Should You Write Letters to Your Future Spouse?
Many Catholic singles have heard of the story of Crystalina Evert, a popular chastity speaker. When she was a teenager, she experienced pain from empty sexual relationships. One day after a retreat, she decided to make changes.
To fight off the temptation to return to her old lifestyle, she wrote a letter to her future husband. Over the years, she continued to write letters. Her story includes a journey of healing and mercy. On the day of her wedding, she gave her husband, Jason, the letters.
At first glance, the story is romantic. But is writing letters to your future spouse always a good choice?
Maybe you’re thinking about writing letters to your future spouse. You may already be writing letters. Either way, you should think about these four questions from Ana and Daniel Glaze. They recently discussed the topic of praying for your future spouse in a video on their YouTube channel, That Catholic Couple.
1. Do letters to your future spouse cloud your expectations?
“When it comes to the idea of praying for your future spouse, sometimes you create a list of virtues that you want in a future spouse. You start asking God that your spouse be molded into having these virtues,” Ana says. It’s not bad to pray for a virtuous spouse. But if it’s approached in the wrong way, taking that list of virtue to prayer can set up false expectations not only for marriage, but also for your future spouse.
Diligently taking this list of virtue to prayer and writing them in letters can lead you to believe that the person you’ll marry is supposed to be perfect. After all, you’ve spent time praying for them to be kind, compassionate, and confident. Shouldn’t they have these virtues figured out by the time God introduces you into each other’s lives?
“The key in this is ensuring that your expectations stay healthy. If your expectations turn into expectations of perfection and the reality is that sometimes you’re not going to meet the perfect person. But that’s okay, because reality far exceeds w hat you expect,” Daniel explains.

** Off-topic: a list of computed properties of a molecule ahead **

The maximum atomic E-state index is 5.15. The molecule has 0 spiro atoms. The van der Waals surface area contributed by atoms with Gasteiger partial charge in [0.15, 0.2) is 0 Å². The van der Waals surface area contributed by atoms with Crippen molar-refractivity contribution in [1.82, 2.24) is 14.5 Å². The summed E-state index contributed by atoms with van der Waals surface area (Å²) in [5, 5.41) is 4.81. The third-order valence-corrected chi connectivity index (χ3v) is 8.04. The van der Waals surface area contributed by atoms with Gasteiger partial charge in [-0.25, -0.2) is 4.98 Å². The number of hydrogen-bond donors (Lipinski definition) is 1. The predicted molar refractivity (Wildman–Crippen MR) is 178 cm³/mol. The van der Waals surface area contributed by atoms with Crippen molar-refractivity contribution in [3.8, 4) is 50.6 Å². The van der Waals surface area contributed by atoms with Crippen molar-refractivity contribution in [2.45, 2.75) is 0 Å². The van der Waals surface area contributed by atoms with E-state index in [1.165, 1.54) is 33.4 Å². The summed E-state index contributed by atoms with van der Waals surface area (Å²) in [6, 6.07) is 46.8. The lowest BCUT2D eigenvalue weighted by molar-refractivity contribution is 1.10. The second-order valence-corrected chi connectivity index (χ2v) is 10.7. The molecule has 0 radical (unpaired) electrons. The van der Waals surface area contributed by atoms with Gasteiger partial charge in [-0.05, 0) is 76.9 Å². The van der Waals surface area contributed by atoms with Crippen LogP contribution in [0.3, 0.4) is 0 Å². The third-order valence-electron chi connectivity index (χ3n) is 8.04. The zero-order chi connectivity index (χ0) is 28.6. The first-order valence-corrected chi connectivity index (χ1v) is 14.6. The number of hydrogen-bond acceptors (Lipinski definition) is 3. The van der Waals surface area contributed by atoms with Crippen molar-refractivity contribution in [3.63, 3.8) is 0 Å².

If God is calling you to marriage, you’ll marry a messy human being. Even if we claim to have it all together, not a single one of us is perfect. Ask yourself if writing letters to your future spouse causes you to idealize who they are. If so, it may be a good time to take a step back from letter writing.
2. Are you overlooking the present because of letters to the future?
If you’re looking forward to the vocation of marriage, a season of singleness can seem like pure drudgery. You may write letters because you’d like to escape the reality of your current single status. Writing letters to your future spouse can seem romantic. But if those letters are inhibiting you from being present to your current vocation, they’re not helping you.
“I have known so many young adults who know that they’re going to be married and have completely overlooked the smallest decisions in front of them,” Daniel explained. Writing letters to your future spouse can put such an emphasis on your future vocation that you miss out on your current season.
“If we are only focusing on praying for what could be our future spouse, we could forget and overlook the relationships around us and teh decisions we need to make in the short term so that the long term can be as holy as it can,” Daniel continued.